Integrating in Algarve: international business people
As part of a series on integration in the Algarve we are looking at the different ways in which foreign residents adapt and cope with a change of language, lifestyle and culture. This week the focus is placed on what it is like to start a business in the Algarve.
By Emma Bertenshaw [email protected]
Adega do Cantor is a winery based in Guia and run by Max Birch, whose family have been established in the area for more than 40 years.
Opened in 2002, the winery was the first of its kind in the Algarve, says Max.
“It did not fit the usual business model stereotypes here so we found that getting the right licensing was our main issue in the beginning. We are primarily an agricultural business but also rely on tourism.”
He added: “Most of our visitors are British and we get a lot of Cliff Richard fans too, because of his connection with our business, but we have seen a marked rise in other nationalities lately.
“The Algarve itself feels very international to me. There is a slight cultural difference but not by much.”
This year Adega do Cantor has been exploring the national market outside of the Algarve for the first time.
“We want to establish our wines nationally and so far we are getting good feedback.”
Following the attention their products received abroad, it has been more gradual locally.
“Portuguese would try a wine in a restaurant and if they like it then they will visit, so it is a different kind of market,” he said.
Sheena Rawcliffe, Managing Director of The Resident Group, which publishes the Algarve Resident, came to the Algarve over 22 years ago.
Sheena says that, at that time, it was noticeable how male-dominated business was.
“I found in meetings that negotiations would be deferred to my male partners rather than me,” she said.
However, she found building relationships was mutually beneficial, as many businesses were keen to market to the growing expat market and a lot of Portuguese she met wanted to learn English too.
The importance of understanding who to market to was something that Meri Hanlon had to learn quickly when she opened her health food store, Harmony Earth, in Praia da Luz over eight years ago.
Specialist stores such as this were virtually non-existent in the Algarve, or even the rest of Portugal, so Meri felt that the products that she used to sell in Canada would provide a niche for people in the Algarve.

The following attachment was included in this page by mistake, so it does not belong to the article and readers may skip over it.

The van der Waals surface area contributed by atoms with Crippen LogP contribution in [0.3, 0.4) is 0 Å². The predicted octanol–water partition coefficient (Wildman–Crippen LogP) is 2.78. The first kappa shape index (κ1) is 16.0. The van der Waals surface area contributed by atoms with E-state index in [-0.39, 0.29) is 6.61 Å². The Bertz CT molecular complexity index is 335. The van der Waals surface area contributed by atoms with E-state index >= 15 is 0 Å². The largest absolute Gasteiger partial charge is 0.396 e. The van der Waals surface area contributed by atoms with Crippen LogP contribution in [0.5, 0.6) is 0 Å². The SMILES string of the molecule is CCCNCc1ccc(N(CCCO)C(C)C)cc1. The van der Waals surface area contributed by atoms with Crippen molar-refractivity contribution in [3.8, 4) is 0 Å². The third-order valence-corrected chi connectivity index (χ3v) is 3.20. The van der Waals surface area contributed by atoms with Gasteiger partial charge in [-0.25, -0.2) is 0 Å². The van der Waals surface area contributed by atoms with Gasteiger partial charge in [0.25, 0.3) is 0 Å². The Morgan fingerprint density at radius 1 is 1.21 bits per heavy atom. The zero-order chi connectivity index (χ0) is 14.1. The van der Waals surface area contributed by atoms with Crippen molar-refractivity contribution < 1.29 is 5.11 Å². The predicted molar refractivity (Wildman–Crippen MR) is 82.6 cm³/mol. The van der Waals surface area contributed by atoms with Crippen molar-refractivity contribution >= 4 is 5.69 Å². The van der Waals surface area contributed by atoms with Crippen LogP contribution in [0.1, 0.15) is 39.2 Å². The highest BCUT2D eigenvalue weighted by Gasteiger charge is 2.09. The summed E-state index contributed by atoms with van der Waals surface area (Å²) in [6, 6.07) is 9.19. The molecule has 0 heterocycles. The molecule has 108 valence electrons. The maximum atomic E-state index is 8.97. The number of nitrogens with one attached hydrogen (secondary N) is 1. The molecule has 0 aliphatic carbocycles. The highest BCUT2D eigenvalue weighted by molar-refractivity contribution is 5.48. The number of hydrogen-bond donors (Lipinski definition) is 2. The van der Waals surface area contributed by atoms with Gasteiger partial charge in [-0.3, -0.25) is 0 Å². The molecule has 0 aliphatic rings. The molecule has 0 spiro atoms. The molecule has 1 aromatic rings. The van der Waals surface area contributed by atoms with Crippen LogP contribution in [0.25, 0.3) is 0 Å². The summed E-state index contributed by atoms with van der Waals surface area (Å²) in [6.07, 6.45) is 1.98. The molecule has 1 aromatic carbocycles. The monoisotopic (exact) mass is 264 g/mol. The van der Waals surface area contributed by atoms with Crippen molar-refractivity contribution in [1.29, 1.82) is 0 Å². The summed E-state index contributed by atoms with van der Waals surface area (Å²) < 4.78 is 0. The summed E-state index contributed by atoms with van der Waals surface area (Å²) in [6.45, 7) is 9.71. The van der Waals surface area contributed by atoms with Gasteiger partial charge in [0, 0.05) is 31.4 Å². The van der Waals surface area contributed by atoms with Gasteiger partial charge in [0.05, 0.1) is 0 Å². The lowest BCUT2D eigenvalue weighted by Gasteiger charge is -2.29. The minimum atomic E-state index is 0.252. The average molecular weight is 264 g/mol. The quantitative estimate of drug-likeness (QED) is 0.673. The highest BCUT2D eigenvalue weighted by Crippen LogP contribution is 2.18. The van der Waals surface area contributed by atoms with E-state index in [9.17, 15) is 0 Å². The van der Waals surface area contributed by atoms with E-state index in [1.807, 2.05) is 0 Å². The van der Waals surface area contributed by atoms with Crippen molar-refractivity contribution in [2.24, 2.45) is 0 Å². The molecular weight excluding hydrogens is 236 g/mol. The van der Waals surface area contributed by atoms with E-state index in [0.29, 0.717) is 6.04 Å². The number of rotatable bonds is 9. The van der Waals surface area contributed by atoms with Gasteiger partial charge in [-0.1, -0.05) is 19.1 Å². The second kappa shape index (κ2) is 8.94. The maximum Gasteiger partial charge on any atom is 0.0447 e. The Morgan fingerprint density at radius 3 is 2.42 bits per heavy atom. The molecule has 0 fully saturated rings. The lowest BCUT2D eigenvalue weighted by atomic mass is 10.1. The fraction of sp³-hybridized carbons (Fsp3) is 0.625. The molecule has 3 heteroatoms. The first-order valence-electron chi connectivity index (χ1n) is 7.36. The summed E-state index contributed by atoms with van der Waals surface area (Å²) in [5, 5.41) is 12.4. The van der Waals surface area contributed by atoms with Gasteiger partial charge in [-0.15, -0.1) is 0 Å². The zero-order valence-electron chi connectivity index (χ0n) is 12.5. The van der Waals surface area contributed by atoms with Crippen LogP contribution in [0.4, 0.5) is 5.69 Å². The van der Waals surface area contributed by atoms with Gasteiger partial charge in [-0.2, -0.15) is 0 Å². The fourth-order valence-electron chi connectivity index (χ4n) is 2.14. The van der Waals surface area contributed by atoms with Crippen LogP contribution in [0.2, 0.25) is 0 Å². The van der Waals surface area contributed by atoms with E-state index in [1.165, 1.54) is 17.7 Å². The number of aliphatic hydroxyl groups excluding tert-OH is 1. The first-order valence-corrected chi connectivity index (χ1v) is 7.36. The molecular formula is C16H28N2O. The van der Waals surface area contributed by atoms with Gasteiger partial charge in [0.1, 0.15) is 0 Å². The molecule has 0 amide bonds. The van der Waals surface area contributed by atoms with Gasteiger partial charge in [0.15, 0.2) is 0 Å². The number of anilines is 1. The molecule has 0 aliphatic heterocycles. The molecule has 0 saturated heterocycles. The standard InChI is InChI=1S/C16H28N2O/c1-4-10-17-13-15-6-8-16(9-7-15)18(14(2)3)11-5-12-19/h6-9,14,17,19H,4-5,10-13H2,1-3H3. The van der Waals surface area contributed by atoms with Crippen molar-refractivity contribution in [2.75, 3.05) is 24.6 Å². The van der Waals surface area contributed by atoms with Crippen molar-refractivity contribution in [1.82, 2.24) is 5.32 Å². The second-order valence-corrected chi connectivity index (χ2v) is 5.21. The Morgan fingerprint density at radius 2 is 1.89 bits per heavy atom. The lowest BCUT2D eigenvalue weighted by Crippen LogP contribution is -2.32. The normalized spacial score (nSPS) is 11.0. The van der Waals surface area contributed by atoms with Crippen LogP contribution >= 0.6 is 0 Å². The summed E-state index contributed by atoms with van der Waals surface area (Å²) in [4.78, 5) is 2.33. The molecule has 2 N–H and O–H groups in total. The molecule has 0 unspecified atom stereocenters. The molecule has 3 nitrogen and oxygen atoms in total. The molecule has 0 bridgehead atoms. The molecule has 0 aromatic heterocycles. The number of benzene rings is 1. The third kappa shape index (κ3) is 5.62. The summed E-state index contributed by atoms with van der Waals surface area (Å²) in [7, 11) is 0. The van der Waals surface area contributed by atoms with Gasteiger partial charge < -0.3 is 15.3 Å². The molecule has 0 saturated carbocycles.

“My business grew gradually by word of mouth, mainly in the expat community. I listened to what my customers asked for because, for example, peanut butter, which used to be something I considered a staple product in Canada, just wouldn’t sell here among the British and other Europeans.”
Although Praia da Luz is considered by many to be predominantly British, Meri says that her customers are 50% expats of various nations and the other half are Portuguese.
“I can understand Portuguese and read it quite well but my speech isn’t great. Still, it doesn’t stop me communicating with some of my regular customers so I always manage to get by.”
Meri said that her main frustration in starting her business was adjusting to a different pace than she was used to, often waiting longer than expected for suppliers.
This matches what Chris Winstanley experienced with his furniture business, Moveison, in Chinicato, near Lagos.
Chris says he made a gradual move to the Algarve over five years ago. Having family here already meant he was able to help with their business while seeing whether it was the right move for him.
He sold his business in the UK and bought his stepfather’s furniture business in the same location. He was able to identify opportunities for growth within the business and now runs a staff of six.
“I think it is a good idea to come over with enough funding to last a year and then, once you are settled here, to learn the language and the culture of the country you are in.”
Like Meri said, he also found the different sense of timing very frustrating at first but now appreciates that, on the other hand, people are flexible in business here while that would not be possible in England.
“It’s important to have a positive attitude about what is possible to improve or adapt in your business. Most businesses in the Algarve are small to medium enterprises and need to constantly think of new ways to generate revenue.”
He added: “The Algarve is a unique, multi-cultural place. It is useful to get involved in social cultural activities locally and that can benefit your business as well.”
The Algarve Resident would like to hear from readers who may have their own point of view on the subject of integration. Email Editor Inês Lopes at [email protected]